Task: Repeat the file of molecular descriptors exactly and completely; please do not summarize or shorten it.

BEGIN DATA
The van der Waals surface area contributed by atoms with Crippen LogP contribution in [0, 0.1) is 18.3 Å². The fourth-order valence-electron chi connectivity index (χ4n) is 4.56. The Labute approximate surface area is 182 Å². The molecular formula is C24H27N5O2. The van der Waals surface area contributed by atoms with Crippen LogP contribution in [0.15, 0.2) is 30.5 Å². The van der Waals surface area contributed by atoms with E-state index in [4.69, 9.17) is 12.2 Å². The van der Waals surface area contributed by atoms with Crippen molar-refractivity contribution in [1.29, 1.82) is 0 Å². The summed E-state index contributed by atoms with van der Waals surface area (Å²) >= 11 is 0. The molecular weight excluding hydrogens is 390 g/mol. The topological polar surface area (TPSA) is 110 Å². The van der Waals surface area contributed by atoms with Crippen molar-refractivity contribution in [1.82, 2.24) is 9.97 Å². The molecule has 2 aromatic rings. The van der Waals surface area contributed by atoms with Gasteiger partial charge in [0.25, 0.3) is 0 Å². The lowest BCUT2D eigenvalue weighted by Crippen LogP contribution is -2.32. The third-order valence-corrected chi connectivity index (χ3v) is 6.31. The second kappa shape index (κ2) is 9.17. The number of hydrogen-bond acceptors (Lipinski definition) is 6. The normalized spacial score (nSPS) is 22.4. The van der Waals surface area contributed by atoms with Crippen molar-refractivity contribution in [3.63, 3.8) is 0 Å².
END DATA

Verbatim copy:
The van der Waals surface area contributed by atoms with Crippen LogP contribution in [0, 0.1) is 18.3 Å². The fourth-order valence-electron chi connectivity index (χ4n) is 4.56. The Labute approximate surface area is 182 Å². The molecular formula is C24H27N5O2. The van der Waals surface area contributed by atoms with Crippen LogP contribution in [0.15, 0.2) is 30.5 Å². The van der Waals surface area contributed by atoms with E-state index in [4.69, 9.17) is 12.2 Å². The van der Waals surface area contributed by atoms with Crippen molar-refractivity contribution in [1.29, 1.82) is 0 Å². The summed E-state index contributed by atoms with van der Waals surface area (Å²) >= 11 is 0. The molecular weight excluding hydrogens is 390 g/mol. The topological polar surface area (TPSA) is 110 Å². The van der Waals surface area contributed by atoms with Crippen molar-refractivity contribution in [1.82, 2.24) is 9.97 Å². The molecule has 2 aromatic rings. The van der Waals surface area contributed by atoms with Gasteiger partial charge in [0.25, 0.3) is 0 Å². The lowest BCUT2D eigenvalue weighted by Crippen LogP contribution is -2.32. The third-order valence-corrected chi connectivity index (χ3v) is 6.31. The second kappa shape index (κ2) is 9.17. The number of hydrogen-bond acceptors (Lipinski definition) is 6. The normalized spacial score (nSPS) is 22.4. The van der Waals surface area contributed by atoms with Crippen molar-refractivity contribution in [3.63, 3.8) is 0 Å².